I’ve been doing an unprecedented amount of grumbling lately — both inside my head and outside it — about lots of things, but especially about time.
I don’t have time to work out.
I don’t have time to clean my room or do my laundry (and even when I get it washed I never seem to get it folded or ironed).
I so rarely get any time to myself.
The work day takes up so much time and I seem to waste so much of it.
I climbed into my car at the end of the day yesterday and set off with a sigh, half thinking about my time and wondering where it all goes and why I always feel so guilty about the way I use it, and half thinking about my evening plans and whether or not I’d remembered to pack comfortable shoes. (My toes were pinched in the heels I’d been wearing all day, but I didn’t have time to dash home for a quick change.)
Over the past two weeks I’ve been using my commute to listen to C.S. Lewis’ The Screwtape Letters via YouTube recording on my iPhone, and I plugged in the latest chapter and turned it on. For the record, I love listening to books on tape read by British actors. Maybe it makes me feel intelligent, or maybe I just love the accent, but a book on tape is only half good unless it’s read in that sweet, snobbish, slightly ironic accent.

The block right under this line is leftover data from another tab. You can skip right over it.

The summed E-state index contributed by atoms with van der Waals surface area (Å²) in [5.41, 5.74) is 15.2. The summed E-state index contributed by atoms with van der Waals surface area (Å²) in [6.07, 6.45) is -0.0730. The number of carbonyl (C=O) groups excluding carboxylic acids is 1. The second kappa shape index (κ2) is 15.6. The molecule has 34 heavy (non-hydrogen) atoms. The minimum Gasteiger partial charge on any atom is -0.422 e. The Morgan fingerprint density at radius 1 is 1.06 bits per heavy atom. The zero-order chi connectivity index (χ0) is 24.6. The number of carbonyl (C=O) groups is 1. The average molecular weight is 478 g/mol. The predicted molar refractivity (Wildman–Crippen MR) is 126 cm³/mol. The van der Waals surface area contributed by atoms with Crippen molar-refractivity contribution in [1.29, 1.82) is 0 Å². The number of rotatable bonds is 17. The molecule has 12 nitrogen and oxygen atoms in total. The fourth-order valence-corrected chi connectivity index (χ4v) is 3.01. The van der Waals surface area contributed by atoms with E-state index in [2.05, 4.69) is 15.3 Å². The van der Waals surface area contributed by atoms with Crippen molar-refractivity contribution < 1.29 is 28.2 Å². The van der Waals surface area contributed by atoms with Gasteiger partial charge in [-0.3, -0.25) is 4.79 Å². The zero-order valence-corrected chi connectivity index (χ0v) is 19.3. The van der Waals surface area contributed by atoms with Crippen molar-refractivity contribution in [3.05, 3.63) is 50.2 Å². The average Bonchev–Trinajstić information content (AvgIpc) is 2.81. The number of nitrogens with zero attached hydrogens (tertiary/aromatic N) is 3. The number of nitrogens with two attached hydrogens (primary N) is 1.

And wouldn’t you know that the chapter I happened to be listening to was chapter 21 (or Letter 21, if you’re being exact), which deals precisely with demons making their “patients” feel peevish by allowing them to assume that their time is their own.
It may be odd, but nothing makes me feel better about life, the universe, and everything quite like realizing in my darker moments that God is laughing at me. That all the issues I’ve been taking so seriously and assuming are my own responsibility aren’t really anything at all, and will I please just let go the reins and remember that nothing I have is my own, not even the hours I schedule so carefully day after day and let myself get so worked up about.
My time is not my time. It’s a gift. And I should start treating it that way.
Thank you, C.S. Lewis, for the needed reminder.